For the due observance of the treaty the two countries were to exchange hostages or pledges, Bowes being charged to see the exchange effected. Weeks of exhausting discussions, fully reported to Burghley and Cecil by the joint ambassadors, ended in a fruitless meeting at Norham, and Bowes went again to court for fresh instructions. A second, more protracted meeting at Norham broke up in disorder on 8 Oct. and Bowes returned to Berwick, but to the extent that Buccleuch voluntarily accompanied him the mission was counted a success. In the view of his fellow commissioner Bishop Matthews, few men but Bowes could ‘have walked so warily and so safely amid such thorns’ and as ‘discreetly as also strongly’ held their ground; but Bowes was weary of negotiating with a people who, as he expressed it, could and would say more for a falsehood than he would for the truth, and he asked to be relieved. He was also out of pocket. During a period for which he received but £33 out of an entitlement amounting to £326 (the remainder having been set against arrearages and rents due to the Crown) his outgoings had exceeded £600, as he was‘well able to show’. He therefore asked for £300 on account or the grant of an appropriate lease. This petition, like his request to be recalled, was of no effect: it ceased to matter when Robert Bowes I died and the Queen, on Cecil’s recommendation, appointed Sir William to be treasurer at Berwick.6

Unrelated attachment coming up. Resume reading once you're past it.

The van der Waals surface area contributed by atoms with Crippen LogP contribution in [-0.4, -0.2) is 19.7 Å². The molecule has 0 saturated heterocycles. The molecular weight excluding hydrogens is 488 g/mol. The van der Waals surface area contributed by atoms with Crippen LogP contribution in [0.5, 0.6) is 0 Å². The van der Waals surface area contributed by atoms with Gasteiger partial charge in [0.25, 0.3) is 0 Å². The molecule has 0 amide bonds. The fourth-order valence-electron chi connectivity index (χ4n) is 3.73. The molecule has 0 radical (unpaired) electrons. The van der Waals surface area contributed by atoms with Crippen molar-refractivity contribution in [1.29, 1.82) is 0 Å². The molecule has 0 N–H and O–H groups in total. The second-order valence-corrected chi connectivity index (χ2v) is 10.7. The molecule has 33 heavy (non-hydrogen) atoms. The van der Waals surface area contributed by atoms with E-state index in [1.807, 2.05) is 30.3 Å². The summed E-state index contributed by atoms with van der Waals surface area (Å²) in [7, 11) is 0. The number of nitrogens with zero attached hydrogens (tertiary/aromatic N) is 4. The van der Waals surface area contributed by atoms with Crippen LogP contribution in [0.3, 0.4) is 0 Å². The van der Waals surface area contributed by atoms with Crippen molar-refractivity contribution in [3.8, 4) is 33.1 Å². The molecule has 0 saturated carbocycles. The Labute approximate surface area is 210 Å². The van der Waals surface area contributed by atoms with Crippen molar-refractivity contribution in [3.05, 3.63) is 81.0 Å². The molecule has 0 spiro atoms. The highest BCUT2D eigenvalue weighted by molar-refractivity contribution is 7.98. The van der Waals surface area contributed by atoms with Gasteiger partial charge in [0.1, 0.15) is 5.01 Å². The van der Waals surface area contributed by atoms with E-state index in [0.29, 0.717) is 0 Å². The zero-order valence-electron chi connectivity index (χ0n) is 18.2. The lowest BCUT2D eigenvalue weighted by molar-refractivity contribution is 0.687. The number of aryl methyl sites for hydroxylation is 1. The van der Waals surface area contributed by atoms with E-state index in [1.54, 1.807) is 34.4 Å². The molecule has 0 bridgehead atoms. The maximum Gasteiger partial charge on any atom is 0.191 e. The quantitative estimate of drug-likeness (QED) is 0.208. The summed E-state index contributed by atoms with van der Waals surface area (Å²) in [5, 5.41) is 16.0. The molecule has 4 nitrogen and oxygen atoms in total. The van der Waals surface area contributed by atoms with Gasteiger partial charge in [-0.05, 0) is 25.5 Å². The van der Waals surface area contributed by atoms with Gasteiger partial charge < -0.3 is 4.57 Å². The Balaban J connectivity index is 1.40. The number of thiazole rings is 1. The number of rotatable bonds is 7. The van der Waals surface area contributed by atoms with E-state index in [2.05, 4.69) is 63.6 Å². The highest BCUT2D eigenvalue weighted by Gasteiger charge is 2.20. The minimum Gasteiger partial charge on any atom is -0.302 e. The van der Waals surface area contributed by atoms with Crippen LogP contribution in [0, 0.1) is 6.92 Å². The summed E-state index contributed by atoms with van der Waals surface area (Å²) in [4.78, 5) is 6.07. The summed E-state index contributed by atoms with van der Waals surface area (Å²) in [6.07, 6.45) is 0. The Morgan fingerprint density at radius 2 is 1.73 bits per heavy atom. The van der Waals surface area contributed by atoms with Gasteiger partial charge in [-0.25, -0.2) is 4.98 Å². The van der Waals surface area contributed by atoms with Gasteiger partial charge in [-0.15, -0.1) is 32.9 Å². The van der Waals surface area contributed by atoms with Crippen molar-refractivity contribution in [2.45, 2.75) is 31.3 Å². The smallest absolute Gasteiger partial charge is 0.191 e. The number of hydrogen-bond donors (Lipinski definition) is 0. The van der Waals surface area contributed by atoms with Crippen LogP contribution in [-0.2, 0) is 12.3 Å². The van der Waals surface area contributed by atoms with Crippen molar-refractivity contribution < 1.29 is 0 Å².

For some months, arranging the exchange of pledges continued to be his chief concern. Early in January 1598 he was sent to James with an angry, blistering letter from the Queen. A larger measure of success resulted, but at court in March he was charged with being dilatory and had to press hard for funds to pay the Berwick garrison in full when he entered on his office there. After stopping for a while in Derbyshire where his wife’s lands and her first husband’s debts had involved him in seemingly endless litigation, he reached Berwick in August and soon, to the Queen’s displeasure, left it to attend, as he explained, to the necessitous state of the people, and of his lead-mines, in his own cornery of west Durham. Hearing that the Queen proposed to employ him again in Scotland as ambassador he protested vigorously. Her Majesty, he hoped, would note that the house of Bowes had ‘stood in the same degree’ for 500 years and been much wealthier than it now was, yet he had paid above £30,000 towards his father’s debts. His sight was failing and his plain speaking suited neither the high place of ambassador nor the humour of the Scots. He was sent, nevertheless, in May 1599, with 13 pages of accusations against James as well as a general instruction to revive the English party in Scotland. His reports attest his diligence in an extremely difficult situation, but his loquacity wearied the King, who twice raged against him said he would never trust puritans for his sake, complained that ‘the Queen sent him never any honest men’ and that all he could get from Bowes were ‘fiffles fuffies’. The seizure of an Englishman in James’s service, and the spiriting of him out of the country in Bowes’s coach, put an end to his usefulness as ambassador and he was recalled in July, never to be so employed again. The story that the Queen called him ‘Sirrah’ over the affair was relished in Scotland.7